My 2013 sailing voyage on Lord Nelson from South Africa to India took us through a corner of the internationally recognised area of pirate activity in the Indian Ocean. The ship could not have obtained insurance to enter that area without taking anti-pirate measures. Unknown to any of us crew before the ship left Durban, the Jubilee Sailing Trust had arranged for three former UK armed forces personnel to masquerade as crew members. The men joined the ship in Durban; the assault rifles joined the ship in Mauritius.
Our passage was uneventful with nary a pirate to be seen, although we all paid more attention than usual to nearby shipping! What to do with those deadly rifles and all that live ammunition? It was obvious, really: let the crew have a go.
We signed up for “weapons handling” (seriously, again) in which we were taken through checking, loading, firing and unloading, but without ammunition (sensible precaution!). In my journal, I’ve written that when it came to considering letting us actually fire ammunition, the security team “had conducted a formal risk assessment and concluded that barely trained civilians firing live ammo on the deck of a rolling ship would be ‘extremely dangerous’ but the chance of anything going wrong would be ‘highly unlikely’.”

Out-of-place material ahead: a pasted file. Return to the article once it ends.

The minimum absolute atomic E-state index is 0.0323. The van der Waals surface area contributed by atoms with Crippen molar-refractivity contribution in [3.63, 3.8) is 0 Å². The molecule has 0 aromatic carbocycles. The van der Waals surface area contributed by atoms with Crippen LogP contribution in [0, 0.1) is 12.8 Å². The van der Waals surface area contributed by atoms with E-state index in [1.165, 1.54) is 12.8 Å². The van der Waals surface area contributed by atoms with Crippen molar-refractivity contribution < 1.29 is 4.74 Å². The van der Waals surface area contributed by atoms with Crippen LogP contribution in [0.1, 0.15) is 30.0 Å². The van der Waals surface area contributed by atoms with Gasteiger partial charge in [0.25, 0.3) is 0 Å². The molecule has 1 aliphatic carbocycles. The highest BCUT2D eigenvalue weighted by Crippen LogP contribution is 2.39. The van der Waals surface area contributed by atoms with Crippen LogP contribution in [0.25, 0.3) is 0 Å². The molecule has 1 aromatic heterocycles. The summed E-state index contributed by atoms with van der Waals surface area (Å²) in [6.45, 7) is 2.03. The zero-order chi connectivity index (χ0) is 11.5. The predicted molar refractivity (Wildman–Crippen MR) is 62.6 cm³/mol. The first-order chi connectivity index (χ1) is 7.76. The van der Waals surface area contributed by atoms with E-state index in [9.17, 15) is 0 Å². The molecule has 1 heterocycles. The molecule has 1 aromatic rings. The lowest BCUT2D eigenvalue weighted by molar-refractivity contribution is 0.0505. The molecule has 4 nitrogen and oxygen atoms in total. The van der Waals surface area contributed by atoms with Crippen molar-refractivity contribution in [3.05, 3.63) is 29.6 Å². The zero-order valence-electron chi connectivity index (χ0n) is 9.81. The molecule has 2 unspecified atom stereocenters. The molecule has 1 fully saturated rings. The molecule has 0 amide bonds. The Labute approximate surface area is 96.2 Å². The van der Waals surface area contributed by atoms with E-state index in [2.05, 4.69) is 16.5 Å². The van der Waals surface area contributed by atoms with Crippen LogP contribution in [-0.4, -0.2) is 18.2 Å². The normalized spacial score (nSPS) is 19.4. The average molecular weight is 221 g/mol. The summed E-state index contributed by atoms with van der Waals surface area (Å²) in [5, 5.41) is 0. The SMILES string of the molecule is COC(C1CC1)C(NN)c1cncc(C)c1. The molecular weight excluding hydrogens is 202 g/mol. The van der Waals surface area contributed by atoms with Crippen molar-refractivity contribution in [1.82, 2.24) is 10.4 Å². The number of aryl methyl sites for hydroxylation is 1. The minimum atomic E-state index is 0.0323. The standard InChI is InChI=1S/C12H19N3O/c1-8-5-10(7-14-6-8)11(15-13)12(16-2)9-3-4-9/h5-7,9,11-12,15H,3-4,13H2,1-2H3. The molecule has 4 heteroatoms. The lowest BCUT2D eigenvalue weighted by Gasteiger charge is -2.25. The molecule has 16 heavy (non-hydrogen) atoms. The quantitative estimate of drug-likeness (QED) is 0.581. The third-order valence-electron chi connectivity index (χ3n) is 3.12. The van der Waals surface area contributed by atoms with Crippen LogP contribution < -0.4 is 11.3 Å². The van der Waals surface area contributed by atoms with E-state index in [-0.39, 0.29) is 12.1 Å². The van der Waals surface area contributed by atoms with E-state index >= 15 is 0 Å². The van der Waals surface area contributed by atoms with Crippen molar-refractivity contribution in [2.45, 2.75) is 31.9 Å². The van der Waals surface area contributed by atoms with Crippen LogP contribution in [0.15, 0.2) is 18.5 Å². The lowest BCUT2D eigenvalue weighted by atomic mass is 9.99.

Well, that was reassuring.
Firing Line the line of positions from which gunfire is directed at targets.
We each had three shots at a target being towed 50 metres behind the ship. By the time my turn came, the poor thing had been caught in so many LINES of fire that it was barely visible.
Again from my journal, with names removed: “The duty watch was removed from the bridge and [the two ex special ops men] did one-on-ones with us as we came up to the bridge in pairs. Before that, in a sort of holding area, we had a reminder from [the third security man] with the other rifle on how to hold it properly and aim, and what to expect from the kick.”
Here’s how my turn went: “I put on my ear defenders and safety glasses, and he walked me through the firing. Using my newly acquired training, I executed a Normal Safety Procedure to first ensure the rifle was not ‘live’, then inserted the magazine (at the wrong angle, so he made me re-do it) and cocked the rifle to bring a round into the breech. With my knee braced against the life jackets locker and his hand on my back, and the ship remarkably stable, I had no trouble tracking the target with the red dot. Through the defenders, I could hear him calmly advising me and reminding me to breathe slowly and evenly. Then I slipped off the safety and squeezed the trigger. When done, I removed the magazine and made the rifle safe.”
And if you’re wondering — I hit the target on my first attempt. Pirates, beware!
Posted as part of October Squares Lines&Squares